Maria Katharina Prestel
Maria Katharina Prestel (German, 1747–1794)
Die Wahrheit triumphiert über den Neid (Truth Triumphs over Envy also titled Virtue Overcoming Vice) Plate 24 from series Divers Cabinets
c. 1780; after Jacopo Ligozzi (Italian, 1547-1627)
Etching and aquatint in brown and ochre ink, touched with gold leaf
Le Blanc 61; Nagler 59; Schwaighofer 36; Husgen 24
Inscription on recto l.l. “Ligozzi Del.”; l.r. “J.T. Prestel. Sc.”
Learn more about Maria Katharina Prestel's work
from Museum Director, Judy L. Larson
Maria Katharina Prestel (originally Maria Katharina Höll) was born in Nuremberg, Germany. She studied art with Johann Gottlieb Theophilus Amadeus Prestel (German, 1739-1808), and the two married in 1769. Together, they operated a publishing establishment for etchings and aquatints, most often copying paintings or drawings of old masters. Paul de Praun was a noted German collector of German, Dutch, and Italian old master drawings, many of which he purchased when his business travels took him from Germany to Italy. The collection was eventually housed in Nuremberg and Johann and Maria Katharine Prestel made several print copies after Praun’s old master drawings. Truth Triumphs over Envy is likely copied from a drawing in the Praun collection,* which had other drawings by the Italian artist Jacopo Ligozzi.
The marriage between Johann and Maria Katharina was not a happy one; they declared bankruptcy, and she left him in 1786 moving with their four children to London. Here, she supported herself working for the publisher, John Boydell, making aquatints. Boydell’s printing firm flourished in the 1780s due to a popular trend he had created in Europe for collecting facsimile prints of old masters’ works. While other print publishers diversified with books, maps, and more, Boydell almost exclusively made reproductive prints, and was well known for printing beautiful aquatints. Prestel with her skills in aquatint would have been an asset to his business.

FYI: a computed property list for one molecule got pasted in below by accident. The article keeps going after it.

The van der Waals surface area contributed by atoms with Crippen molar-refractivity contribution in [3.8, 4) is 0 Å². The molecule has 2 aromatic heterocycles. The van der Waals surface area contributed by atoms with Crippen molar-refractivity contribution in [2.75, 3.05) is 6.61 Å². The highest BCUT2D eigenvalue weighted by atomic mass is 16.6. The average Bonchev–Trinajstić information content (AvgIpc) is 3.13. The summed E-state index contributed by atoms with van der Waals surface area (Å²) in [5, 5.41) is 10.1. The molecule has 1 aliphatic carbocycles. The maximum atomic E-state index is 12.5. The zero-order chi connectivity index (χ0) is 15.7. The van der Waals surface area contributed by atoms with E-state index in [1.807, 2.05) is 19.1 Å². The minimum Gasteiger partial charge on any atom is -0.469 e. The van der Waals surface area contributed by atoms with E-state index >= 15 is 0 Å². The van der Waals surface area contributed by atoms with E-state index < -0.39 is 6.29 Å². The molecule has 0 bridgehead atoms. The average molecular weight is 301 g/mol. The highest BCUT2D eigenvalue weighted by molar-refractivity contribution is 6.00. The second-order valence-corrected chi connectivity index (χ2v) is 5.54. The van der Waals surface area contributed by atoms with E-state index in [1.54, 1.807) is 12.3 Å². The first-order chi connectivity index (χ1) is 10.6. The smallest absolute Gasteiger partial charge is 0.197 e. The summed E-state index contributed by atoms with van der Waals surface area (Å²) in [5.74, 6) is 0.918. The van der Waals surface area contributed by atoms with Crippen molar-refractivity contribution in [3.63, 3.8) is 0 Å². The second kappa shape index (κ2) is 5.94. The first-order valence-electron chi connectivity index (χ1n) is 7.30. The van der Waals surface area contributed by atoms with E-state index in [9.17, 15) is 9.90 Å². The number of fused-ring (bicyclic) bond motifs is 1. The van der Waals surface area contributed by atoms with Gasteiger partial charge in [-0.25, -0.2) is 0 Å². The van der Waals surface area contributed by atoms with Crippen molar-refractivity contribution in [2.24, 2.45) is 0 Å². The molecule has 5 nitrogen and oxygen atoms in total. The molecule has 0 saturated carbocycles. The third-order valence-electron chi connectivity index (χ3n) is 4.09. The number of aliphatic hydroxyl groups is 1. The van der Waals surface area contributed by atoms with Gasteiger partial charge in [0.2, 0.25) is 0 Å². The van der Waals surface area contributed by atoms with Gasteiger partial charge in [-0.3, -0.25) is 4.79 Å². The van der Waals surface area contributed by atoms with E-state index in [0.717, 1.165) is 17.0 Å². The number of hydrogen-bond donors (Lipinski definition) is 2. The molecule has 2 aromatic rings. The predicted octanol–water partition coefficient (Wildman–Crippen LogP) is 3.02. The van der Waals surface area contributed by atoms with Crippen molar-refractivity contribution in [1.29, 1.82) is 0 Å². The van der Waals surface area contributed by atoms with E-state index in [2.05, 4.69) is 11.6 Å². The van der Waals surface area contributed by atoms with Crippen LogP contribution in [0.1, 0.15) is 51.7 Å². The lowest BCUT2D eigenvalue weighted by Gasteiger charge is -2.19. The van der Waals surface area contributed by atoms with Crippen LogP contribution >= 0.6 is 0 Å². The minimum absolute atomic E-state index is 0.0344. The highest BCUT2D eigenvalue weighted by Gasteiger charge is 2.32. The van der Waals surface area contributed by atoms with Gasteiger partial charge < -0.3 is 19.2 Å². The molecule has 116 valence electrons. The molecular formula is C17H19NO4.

The etching and aquatint Truth Triumphs over Envy was created around 1780, just before Maria Katharina Prestel left Germany. Johann’s signature appears on the bottom of the print, but scholars have recently re-attributed it to Maria Katharina. The medium is unusual -- etching and aquatint printed in brown and yellow-brown ink with gold leaf enhancements. The print was made from two plates, one printed in brown the other in tawny yellow. Gold leaf has been applied to parts of the background and on the bodies adding an opulent, shimmery surface. The original design is after Jacopo Ligozzi, who was born in Verona and lived in Florence where he was one of the court artists to the Medici family. The original drawing is now in the collection of the Albertina Museum in Vienna. The composition is set among billowing clouds, which envelop a female and male. The character of “Envy” is epitomized as a bearded male on his knees; a hissing serpent is entwined around his legs and a mythical monster, mouth open, nestles next to him. “Truth” is represented as a female wearing a flowing garment; she steps on the male’s hand while grasping his hair in her right hand; her left arm is raised as if to strike him.
Maria Katharina Prestel’s work as a printmaker was both successful and prolific. Scholars can identify more than seventy-three etchings of reproduced works by Dutch, German, and Italian masters. Her daughter, Ursula Magdalena Prestel, also became a successful artist; she lived and worked in Belgium.
Maria Katharina Prestel died in London in 1794.